The watchdog says that the firms failed to ensure that advice given to customers was suitable. Two reviews of sales from 2012 found that in over half the cases the suitability of the advice was not clear from the file or call recording.
The issues with the sales process included affordability assessments failing to consider the full extent of a customer's budget when making a recommendation, failing to advise customers who were looking to consolidate debt properly and not advising customers what mortgage term was appropriate for them.
Only 2 of the 164 sales reviewed were considered to meet the standard required overall in a sales process. In the firms' own mystery shopping there were examples of advisers giving personal views on the future movement of interest rates. This was highly inappropriate and may have resulted in the borrower being sold the wrong type of mortgage for them.
The firms did not adequately address the failings when concerns were raised about the quality of the advice process by the FCA's predecessor the Financial Services Authority (FSA). This resulted in customers being placed at risk for an even longer period, said the FCA.
Tracey McDermott, director of enforcement and financial crime at the FCA said: "Taking out a mortgage is one of the most important financial decisions we can make. Poor advice could cost someone their home so it's vital that the advice process is fit for purpose. Both firms failed to ensure that their customers were getting the best advice for them.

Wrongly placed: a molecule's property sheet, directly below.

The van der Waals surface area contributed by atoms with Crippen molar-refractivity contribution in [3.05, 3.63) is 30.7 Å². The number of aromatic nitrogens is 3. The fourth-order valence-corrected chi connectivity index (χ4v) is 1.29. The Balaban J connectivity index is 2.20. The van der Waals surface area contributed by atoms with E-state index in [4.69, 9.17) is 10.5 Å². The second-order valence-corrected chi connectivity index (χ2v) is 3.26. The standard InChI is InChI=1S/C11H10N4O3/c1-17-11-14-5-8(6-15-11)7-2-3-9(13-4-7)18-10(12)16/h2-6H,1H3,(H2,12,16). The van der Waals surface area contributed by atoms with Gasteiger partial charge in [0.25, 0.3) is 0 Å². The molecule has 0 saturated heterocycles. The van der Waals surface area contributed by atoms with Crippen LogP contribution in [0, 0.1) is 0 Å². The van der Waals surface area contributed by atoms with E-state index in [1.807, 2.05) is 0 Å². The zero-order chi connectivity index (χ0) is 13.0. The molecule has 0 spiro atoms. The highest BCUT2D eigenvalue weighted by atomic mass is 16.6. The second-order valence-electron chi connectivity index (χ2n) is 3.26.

"We made our concerns clear to the firms in November 2011 but it was almost a year later before the firms started to take proper steps to put things right. Where we raise concerns with firms we expect them to take effective action to resolve them without delay. This simply failed to happen in this case."
At the current time there is no evidence that the failings have caused widespread detriment to customers, says the FCA. However, the firms have agreed to contact around 30,000 consumers who received mortgage advice in the relevant period, to allow them to raise any concerns they have about the advice they received.
The firms agreed to settle at an early stage and therefore qualified for a 30% stage one discount. Were it not for this discount the fine would have been £20,678,000.